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Normalization is the process of reorganizing data in a database so that it meets two basic requirements:
Normalization is important for many reasons, but chiefly because it allows databases to take up as little disk space as possible, resulting in increased performance.
Normalization is also known as data normalization.
The first goal during data normalization is to detect and remove all duplicate data by logically grouping data redundancies together. Whenever a piece of data is dependent on another, the two should be stored in proximity within that data set.
By getting rid of all anomalies and organizing unstructured data into a structured form, normalization greatly improves the usability of a data set. Data can be visualized more easily, insights could be extracted more efficiently, and information can be updated more quickly. As redundancies are merged together, the risk of errors and duplicates further making data even more disorganized is reduced. On top of all that, a normalized database takes less space, getting rid of many disk space problems, and increasing its overall performance significantly.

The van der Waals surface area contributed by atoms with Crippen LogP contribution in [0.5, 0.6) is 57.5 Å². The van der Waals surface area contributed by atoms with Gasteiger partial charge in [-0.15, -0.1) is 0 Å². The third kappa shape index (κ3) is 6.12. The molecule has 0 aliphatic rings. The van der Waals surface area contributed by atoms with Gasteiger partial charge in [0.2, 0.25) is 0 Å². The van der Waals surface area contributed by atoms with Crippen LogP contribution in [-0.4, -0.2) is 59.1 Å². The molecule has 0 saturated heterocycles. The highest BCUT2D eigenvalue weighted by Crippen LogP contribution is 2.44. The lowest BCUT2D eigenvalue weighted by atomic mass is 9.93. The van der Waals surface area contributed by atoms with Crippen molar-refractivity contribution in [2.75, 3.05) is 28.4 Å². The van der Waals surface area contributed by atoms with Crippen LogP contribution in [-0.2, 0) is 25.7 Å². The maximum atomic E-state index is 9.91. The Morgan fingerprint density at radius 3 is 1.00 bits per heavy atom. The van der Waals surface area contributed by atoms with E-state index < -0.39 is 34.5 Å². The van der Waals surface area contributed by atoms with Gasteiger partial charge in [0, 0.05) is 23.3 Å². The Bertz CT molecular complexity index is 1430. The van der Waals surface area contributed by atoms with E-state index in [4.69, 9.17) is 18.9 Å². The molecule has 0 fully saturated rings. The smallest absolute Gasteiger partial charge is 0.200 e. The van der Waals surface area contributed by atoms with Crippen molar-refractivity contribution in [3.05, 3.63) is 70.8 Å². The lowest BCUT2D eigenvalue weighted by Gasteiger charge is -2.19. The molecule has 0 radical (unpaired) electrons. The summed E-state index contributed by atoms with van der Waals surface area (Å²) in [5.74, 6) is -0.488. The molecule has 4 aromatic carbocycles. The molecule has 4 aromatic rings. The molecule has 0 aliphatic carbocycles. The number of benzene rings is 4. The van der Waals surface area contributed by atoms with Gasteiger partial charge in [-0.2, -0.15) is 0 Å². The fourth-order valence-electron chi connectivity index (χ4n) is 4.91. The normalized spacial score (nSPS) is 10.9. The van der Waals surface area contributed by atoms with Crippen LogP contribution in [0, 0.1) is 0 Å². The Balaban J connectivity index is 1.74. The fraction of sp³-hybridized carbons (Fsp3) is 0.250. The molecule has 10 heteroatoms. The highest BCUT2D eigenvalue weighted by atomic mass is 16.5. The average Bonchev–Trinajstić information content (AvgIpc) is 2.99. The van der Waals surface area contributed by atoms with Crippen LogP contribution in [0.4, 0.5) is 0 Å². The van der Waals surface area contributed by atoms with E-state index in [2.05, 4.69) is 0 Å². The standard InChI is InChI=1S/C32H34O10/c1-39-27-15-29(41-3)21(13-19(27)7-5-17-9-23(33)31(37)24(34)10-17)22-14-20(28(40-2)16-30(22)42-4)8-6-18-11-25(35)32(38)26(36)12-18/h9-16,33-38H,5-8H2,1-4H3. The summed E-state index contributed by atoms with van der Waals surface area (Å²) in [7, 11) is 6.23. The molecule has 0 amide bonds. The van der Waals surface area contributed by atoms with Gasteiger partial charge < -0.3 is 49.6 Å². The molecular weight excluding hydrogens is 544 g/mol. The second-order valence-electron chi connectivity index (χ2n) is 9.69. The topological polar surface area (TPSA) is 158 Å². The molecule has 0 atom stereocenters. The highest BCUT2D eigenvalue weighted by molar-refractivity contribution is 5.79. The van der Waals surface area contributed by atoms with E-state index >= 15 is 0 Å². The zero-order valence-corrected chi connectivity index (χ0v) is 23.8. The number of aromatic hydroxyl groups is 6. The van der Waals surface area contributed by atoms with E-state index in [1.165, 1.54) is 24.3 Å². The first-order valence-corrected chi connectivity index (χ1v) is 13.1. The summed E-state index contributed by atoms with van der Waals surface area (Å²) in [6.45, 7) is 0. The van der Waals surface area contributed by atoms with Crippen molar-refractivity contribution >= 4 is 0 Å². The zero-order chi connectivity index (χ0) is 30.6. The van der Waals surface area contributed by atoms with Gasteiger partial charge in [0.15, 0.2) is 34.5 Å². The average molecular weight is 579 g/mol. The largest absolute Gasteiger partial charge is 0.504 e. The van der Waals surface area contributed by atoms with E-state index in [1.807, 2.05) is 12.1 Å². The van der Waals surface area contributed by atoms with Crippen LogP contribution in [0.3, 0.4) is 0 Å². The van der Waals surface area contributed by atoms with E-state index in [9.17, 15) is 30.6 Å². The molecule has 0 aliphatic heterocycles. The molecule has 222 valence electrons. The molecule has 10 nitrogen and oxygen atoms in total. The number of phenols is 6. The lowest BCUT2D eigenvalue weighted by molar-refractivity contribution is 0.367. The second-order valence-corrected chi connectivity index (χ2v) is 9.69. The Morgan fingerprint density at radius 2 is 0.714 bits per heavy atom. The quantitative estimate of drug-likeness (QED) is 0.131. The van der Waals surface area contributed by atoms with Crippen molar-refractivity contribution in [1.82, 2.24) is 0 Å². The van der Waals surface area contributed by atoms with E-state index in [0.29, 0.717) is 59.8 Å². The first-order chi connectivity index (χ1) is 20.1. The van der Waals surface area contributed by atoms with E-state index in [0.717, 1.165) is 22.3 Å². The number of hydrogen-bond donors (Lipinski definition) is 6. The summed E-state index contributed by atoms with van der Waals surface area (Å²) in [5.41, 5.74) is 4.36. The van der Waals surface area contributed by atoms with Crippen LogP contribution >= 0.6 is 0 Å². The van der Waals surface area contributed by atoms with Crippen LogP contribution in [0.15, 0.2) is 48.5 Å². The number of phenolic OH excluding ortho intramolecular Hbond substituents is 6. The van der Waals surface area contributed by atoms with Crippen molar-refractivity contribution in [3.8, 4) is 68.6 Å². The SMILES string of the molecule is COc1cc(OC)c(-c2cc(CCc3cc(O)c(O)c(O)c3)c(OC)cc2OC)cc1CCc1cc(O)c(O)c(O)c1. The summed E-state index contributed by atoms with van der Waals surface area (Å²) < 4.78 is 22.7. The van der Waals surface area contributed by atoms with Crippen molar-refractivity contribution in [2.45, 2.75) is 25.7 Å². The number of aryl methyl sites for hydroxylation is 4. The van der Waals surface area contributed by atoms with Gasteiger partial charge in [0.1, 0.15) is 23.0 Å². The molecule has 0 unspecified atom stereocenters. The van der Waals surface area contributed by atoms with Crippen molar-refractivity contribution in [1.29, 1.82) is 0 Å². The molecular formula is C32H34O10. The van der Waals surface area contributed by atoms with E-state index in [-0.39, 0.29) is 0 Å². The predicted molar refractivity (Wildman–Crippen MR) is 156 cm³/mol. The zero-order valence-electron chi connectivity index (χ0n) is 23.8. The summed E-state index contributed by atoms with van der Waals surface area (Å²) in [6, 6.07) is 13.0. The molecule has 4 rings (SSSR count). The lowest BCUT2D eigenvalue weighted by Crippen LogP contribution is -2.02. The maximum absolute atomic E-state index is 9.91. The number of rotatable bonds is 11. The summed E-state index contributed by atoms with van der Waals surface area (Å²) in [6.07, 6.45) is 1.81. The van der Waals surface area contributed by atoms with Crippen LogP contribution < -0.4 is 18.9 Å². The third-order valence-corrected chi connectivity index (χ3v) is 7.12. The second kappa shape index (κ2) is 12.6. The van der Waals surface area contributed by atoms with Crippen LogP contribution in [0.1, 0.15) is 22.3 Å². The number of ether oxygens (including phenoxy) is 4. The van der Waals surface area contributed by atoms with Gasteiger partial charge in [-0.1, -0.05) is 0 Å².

The three main types of normalization are listed below. Note: "NF" refers to "normal form."
Tables in 1NF must adhere to some rules:
Each cell must contain only a single (atomic) value.
Every column in the table must be uniquely named.
All values in a column must pertain to the same domain.
Tables in 2NF must be in 1NF and not have any partial dependency (e.g. every non-prime attribute must be dependent on the table’s primary key).
Tables in 3NF must be in 2NF and have no transitive functional dependencies on the primary key.
The following two NFs also exist but are rarely used:
A higher version of the 3NF, the Boyce-Codd Normal Form is used to address the anomalies which might result if one more than one candidate key exists. Also known as 3.5 Normal Form, the BCNF must be in 3NF and in all functional dependencies ( X → Y ), X should be a super key.
For a table to in 4NF, it must be in BCNF and not have a multi-valued dependency.
The first three NFs were derived in the early 1970s by the father of the relational data model, E.F. Codd. Almost all of today's relational database engines use his rules.
Some relational database engines do not strictly meet the criteria for all rules of normalization. An example is the multivalued fields feature introduced by Microsoft in the Access 2007 database application. There has been heated debate in database circles as to whether such features now disqualify such applications from being true relational database management systems.